New Zealand Real Results farmer trials Revysol

17.12.2018

Fifteen UK farmers won a place on BASF’s Innovation Tour to New Zealand after “scanning their cans” of Adexar and Librax last growing season. The group was made up of farmers from all over England, Wales and Scotland, including six participants from the 50 Real Results farms in the UK. One of the South Island visits was to Blair Drysdale.

Blair Drysdale farms with his wife near Balfour, in Southland, New Zealand having recently bought out his parents from the business. Arable farming has seen a resurgence in the area over the past 10 years but is still dominated by dairying following a mass migration of many milk producers from the North Island during the late 1990s and 2000s.

Blair’s enterprises combine wheat, barley, tulips for bulbs (land leased to a Dutch company), beef and sheep, He supplies grain to the local merchant for feed the local dairy market.

Prior to focusing on arable production, Blair had a livestock-based business with 3,000 ewes and 150-head of beef cattle. They now have 150ha of cereals, 65ha of grazing for dairy heifers, 40ha of beef, 25-30ha of tulips and the rest of the ground is laid down to grass for around 1,500 trading lambs per season and some beef. He and his wife have just bought out Blair’s parents, which they did in two stages, half around 19 years ago, the rest this year.

The rotation is pasture, tulips (last week April, harvested last week Jan), followed by three (soon to be two) years of winter wheat, two years of barley, then forage rape (winter lambs grazed) eaten off, then into grass for 6-8 months and tulips again.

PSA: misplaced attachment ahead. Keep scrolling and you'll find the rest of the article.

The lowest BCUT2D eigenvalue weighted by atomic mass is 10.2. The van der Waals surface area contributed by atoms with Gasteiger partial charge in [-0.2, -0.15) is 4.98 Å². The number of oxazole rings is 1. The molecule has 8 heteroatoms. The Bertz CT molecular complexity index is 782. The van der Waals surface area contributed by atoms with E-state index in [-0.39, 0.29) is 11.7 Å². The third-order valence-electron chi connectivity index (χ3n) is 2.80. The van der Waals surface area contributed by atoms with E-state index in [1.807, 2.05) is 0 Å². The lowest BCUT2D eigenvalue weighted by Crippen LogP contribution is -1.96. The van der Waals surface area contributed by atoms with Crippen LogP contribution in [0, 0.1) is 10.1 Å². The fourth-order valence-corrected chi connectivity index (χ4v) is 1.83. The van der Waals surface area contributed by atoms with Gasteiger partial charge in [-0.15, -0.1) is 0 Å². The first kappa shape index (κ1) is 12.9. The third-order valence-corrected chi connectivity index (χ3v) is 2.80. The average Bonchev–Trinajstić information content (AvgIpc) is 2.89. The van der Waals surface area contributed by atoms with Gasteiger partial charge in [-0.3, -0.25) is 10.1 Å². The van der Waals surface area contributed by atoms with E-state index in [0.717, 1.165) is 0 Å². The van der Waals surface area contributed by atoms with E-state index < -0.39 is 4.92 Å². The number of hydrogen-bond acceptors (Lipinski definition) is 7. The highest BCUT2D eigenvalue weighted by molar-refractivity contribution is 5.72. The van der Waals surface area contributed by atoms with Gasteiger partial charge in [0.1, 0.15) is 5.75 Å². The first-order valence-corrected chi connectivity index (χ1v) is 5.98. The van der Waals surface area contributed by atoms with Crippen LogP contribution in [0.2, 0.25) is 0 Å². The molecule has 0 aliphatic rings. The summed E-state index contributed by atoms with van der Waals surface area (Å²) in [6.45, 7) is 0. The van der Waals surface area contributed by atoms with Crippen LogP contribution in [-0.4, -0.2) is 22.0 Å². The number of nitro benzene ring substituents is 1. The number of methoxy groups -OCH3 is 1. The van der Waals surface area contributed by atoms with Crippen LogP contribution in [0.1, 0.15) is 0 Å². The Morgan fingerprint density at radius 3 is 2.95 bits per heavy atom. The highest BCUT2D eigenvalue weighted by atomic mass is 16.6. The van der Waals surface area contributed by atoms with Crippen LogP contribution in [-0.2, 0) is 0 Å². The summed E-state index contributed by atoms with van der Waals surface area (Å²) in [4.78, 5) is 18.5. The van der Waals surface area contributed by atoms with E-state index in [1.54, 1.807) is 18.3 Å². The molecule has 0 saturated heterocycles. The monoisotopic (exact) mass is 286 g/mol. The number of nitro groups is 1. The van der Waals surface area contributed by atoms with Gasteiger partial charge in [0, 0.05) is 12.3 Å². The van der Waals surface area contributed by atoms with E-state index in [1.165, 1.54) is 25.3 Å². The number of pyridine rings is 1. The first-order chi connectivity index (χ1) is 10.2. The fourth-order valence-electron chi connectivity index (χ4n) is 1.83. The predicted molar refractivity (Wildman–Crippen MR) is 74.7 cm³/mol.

Trials – quite noticeable on barley how good a job Revysol has done in controlling Ramularia and also for Septoria control in the wheat in what has been a high-pressure, wet year. Blair said that Revysol will be very welcome following sensitivity shifts in triazoles, strobilurins and one of the SDHIs.

In New Zealand farmers don’t use chlorothalonil on grain destined for animal feed, but it can be used on milling wheat.

Weeds – brome is a problem and there is SU herbicide resistance in chickweed, which became an issue in two years.

He has a 25m sprayer with a 32k litre tank and uses water volume of 200l/ha to get the coverage.

At present he bales the straw, but when he changes his combine he’ll chop and incorporate to preserve the soil organic matter. “I don’t like dragging it off, and it costs NZ$18-19 to bale.” Straw market is fickle, dairy farmers have cottoned on to the fact that the arable farmers will stick a torch to the bales if it’s not sold and they have no fibre for the winter.

This year he’s had 250mm of rain and they are usually 85mm. Farming at field capacity this spring, has meant he hasn’t been able to get in with his last application of N onto his wheat, because it is such free draining soil, it will just disappear.

Free market price for barley NZ$430/t driven by local market requirements as feed for dairy herds locally, costs of transport NZ$55-60 to get to Canterbury. Contract price NZ$390 for wheat and barley. Costs of production, NZ$1,200/ha. A little bit more on wheat.